Fr. William G. Most
Languages of Palestine at time of Christ
1. Aramaic: There is no doubt it was the most common language. Many Jews had
taken to it during the Babylonian exile. When Ezra read the law (in Nehemiah
8) to the people, and had the Levites out in the crowd to explain, we are
not sure what they did. It may have been simply commentary. It may have been
the beginning of Targums, i.e., they translated into Aramaic.
2. Hebrew: It never died out in the outlying districts. An old conservative
form of Hebrew was used, parallel to the fact that in some places in SE U.S.
people still speak an antique form of English.
In any town large enough to have a school, boys learned to read using the
Hebrew Bible. Rabbinic schools used Hebrew for the study of Scripture.
There was a deliberate revival of Hebrew in Jerusalem at this time. It was
less conservative than that of the country districts. We do not know how
extensive it was. But St. Paul in Acts 21:40 Paul, before his two years in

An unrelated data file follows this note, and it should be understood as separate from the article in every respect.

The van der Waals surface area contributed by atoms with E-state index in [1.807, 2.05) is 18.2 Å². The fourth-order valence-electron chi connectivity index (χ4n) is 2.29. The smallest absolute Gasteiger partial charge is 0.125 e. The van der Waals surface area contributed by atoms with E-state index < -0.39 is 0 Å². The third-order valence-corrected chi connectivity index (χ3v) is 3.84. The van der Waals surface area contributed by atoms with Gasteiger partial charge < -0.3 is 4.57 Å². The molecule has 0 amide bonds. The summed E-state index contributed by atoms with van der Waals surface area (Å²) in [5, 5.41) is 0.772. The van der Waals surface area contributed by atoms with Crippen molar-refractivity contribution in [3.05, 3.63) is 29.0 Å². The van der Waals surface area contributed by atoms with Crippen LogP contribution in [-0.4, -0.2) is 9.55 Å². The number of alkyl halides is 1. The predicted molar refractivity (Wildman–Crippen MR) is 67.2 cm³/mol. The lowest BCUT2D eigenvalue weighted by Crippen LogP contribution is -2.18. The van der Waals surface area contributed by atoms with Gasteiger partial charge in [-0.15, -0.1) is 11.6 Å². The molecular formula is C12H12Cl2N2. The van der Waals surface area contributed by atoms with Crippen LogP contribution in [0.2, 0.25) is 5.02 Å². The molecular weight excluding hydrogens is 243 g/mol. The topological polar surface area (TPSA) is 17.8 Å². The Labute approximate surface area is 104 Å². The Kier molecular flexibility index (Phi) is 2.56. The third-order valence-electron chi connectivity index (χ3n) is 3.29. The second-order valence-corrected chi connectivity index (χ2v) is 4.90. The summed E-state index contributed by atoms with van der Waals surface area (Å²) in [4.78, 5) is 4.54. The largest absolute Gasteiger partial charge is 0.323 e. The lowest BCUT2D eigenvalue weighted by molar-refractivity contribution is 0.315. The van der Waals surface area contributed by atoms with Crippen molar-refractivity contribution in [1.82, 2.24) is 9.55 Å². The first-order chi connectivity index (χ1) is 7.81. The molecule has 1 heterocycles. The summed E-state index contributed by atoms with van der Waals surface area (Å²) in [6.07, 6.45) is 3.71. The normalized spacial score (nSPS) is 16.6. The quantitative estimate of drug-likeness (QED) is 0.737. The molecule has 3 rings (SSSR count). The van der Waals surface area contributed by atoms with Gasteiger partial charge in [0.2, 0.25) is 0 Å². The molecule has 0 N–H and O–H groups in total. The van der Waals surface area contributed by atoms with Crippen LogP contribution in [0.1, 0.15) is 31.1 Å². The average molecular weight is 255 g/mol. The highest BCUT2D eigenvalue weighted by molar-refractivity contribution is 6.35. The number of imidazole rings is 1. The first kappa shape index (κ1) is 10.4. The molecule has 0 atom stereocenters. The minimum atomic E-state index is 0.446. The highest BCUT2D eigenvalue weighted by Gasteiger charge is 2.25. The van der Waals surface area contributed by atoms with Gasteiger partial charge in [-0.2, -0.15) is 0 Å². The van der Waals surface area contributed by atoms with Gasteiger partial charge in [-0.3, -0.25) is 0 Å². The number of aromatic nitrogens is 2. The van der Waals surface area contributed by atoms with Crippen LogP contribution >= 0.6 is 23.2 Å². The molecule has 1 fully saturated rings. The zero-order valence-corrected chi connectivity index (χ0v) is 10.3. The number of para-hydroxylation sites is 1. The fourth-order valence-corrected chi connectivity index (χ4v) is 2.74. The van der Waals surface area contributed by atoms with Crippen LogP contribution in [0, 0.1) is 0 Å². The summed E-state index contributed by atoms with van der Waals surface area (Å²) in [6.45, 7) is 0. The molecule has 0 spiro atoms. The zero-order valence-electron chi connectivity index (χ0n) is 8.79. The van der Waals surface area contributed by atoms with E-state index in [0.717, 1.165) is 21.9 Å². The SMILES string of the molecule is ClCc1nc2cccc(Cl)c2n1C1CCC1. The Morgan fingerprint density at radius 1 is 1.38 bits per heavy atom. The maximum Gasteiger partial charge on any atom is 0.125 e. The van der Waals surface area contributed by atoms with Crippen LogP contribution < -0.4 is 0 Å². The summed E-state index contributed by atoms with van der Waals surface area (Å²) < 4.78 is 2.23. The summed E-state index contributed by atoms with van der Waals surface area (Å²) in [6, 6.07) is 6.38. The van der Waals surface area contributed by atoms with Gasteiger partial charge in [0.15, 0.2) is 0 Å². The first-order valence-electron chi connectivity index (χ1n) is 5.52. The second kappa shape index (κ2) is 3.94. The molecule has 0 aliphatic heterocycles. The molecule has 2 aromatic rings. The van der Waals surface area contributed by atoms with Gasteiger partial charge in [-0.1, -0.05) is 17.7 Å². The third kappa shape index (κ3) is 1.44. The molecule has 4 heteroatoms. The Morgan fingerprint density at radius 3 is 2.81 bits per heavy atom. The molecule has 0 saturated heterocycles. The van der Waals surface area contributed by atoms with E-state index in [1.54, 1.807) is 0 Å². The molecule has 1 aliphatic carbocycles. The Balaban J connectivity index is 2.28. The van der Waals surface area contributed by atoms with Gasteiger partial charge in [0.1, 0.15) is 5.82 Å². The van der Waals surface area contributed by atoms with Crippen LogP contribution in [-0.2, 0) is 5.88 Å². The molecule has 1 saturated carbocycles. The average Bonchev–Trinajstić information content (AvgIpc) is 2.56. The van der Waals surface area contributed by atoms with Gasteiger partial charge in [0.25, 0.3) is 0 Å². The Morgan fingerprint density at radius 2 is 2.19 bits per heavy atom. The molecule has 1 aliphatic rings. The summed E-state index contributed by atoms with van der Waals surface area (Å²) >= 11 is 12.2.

prison in Caesarea, after which he was sent to the Emperor, spoke to the
crowd in Hebrew. Many commentators say that must mean Aramaic. But that is
not certain at all.
Papias, Bishop of Hierapolis, c. 130 wrote: "Matthew collected the sayings
[of Jesus] in the Hebrew language, and each interpreted them as he could."
This Matthew is surely lost today, and its relation to our Greek Matthew is
completely uncertain. Some commentators again insist Matthew wrote in
Aramaic. Again, this is not at all clear.
3. Greek: Pieter van der Horst, Ancient Jewish Epitaphs, in Contributions to
Biblical Exegesis and Theology 2 Kampen Kok Pharos, 1991. Reviewed in CBQ,
July 1993. A survey covering 700 BC to 300 AD. "Of all Hebrew inscriptions
from the Mediterranean world, 68 percent are in Greek, 18 percent in Hebrew
or Aramaic, 12 percent in Latin, and 2 percent are bilingual." If we omit
those from the Holy Land: 85 % Greek, 10% Latin, 5% in another language.